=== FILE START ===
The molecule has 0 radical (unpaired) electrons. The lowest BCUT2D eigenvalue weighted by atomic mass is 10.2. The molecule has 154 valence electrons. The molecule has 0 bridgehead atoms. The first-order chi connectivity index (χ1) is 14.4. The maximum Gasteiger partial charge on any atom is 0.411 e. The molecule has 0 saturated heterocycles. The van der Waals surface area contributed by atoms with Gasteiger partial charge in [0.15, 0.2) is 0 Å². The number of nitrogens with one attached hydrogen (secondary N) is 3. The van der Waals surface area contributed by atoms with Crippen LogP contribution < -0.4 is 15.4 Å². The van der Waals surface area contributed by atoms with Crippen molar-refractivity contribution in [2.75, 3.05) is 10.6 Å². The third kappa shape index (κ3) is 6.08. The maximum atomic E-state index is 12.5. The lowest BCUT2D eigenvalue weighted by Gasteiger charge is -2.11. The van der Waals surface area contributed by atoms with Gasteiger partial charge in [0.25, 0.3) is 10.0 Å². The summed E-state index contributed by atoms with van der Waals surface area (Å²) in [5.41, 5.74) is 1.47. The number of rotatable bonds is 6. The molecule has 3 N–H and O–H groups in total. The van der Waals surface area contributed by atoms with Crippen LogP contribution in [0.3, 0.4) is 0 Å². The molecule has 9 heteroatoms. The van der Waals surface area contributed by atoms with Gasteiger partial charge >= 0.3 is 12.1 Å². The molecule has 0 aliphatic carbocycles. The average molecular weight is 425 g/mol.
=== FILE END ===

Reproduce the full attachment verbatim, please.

The molecule has 0 radical (unpaired) electrons. The lowest BCUT2D eigenvalue weighted by atomic mass is 10.2. The molecule has 154 valence electrons. The molecule has 0 bridgehead atoms. The first-order chi connectivity index (χ1) is 14.4. The maximum Gasteiger partial charge on any atom is 0.411 e. The molecule has 0 saturated heterocycles. The van der Waals surface area contributed by atoms with Gasteiger partial charge in [0.15, 0.2) is 0 Å². The number of nitrogens with one attached hydrogen (secondary N) is 3. The van der Waals surface area contributed by atoms with Crippen LogP contribution < -0.4 is 15.4 Å². The van der Waals surface area contributed by atoms with Crippen molar-refractivity contribution in [2.75, 3.05) is 10.6 Å². The third kappa shape index (κ3) is 6.08. The maximum atomic E-state index is 12.5. The lowest BCUT2D eigenvalue weighted by Gasteiger charge is -2.11. The van der Waals surface area contributed by atoms with Gasteiger partial charge in [0.25, 0.3) is 10.0 Å². The summed E-state index contributed by atoms with van der Waals surface area (Å²) in [5.41, 5.74) is 1.47. The number of rotatable bonds is 6. The molecule has 3 N–H and O–H groups in total. The van der Waals surface area contributed by atoms with Crippen LogP contribution in [0.3, 0.4) is 0 Å². The molecule has 9 heteroatoms. The van der Waals surface area contributed by atoms with Gasteiger partial charge >= 0.3 is 12.1 Å². The molecule has 0 aliphatic carbocycles. The average molecular weight is 425 g/mol.